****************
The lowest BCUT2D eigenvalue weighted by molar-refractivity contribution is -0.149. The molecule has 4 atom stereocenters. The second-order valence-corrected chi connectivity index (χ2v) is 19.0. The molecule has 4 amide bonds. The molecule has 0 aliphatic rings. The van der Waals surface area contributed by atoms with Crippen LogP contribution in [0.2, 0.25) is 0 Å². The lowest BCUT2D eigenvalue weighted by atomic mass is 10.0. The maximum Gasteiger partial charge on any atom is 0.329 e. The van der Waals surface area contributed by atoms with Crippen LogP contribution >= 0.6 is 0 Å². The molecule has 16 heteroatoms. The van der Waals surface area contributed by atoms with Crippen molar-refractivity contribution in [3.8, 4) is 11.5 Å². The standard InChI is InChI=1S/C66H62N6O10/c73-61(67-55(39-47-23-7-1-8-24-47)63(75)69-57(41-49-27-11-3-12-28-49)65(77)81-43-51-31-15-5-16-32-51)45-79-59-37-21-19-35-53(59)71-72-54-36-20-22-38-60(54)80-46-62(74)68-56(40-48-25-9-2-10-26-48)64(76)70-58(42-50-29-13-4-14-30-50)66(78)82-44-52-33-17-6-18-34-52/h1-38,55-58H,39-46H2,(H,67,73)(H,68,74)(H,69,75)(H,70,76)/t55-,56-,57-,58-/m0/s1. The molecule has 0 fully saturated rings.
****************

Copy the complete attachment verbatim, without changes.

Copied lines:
The lowest BCUT2D eigenvalue weighted by molar-refractivity contribution is -0.149. The molecule has 4 atom stereocenters. The second-order valence-corrected chi connectivity index (χ2v) is 19.0. The molecule has 4 amide bonds. The molecule has 0 aliphatic rings. The van der Waals surface area contributed by atoms with Crippen LogP contribution in [0.2, 0.25) is 0 Å². The lowest BCUT2D eigenvalue weighted by atomic mass is 10.0. The maximum Gasteiger partial charge on any atom is 0.329 e. The van der Waals surface area contributed by atoms with Crippen LogP contribution >= 0.6 is 0 Å². The molecule has 16 heteroatoms. The van der Waals surface area contributed by atoms with Crippen molar-refractivity contribution in [3.8, 4) is 11.5 Å². The standard InChI is InChI=1S/C66H62N6O10/c73-61(67-55(39-47-23-7-1-8-24-47)63(75)69-57(41-49-27-11-3-12-28-49)65(77)81-43-51-31-15-5-16-32-51)45-79-59-37-21-19-35-53(59)71-72-54-36-20-22-38-60(54)80-46-62(74)68-56(40-48-25-9-2-10-26-48)64(76)70-58(42-50-29-13-4-14-30-50)66(78)82-44-52-33-17-6-18-34-52/h1-38,55-58H,39-46H2,(H,67,73)(H,68,74)(H,69,75)(H,70,76)/t55-,56-,57-,58-/m0/s1. The molecule has 0 fully saturated rings.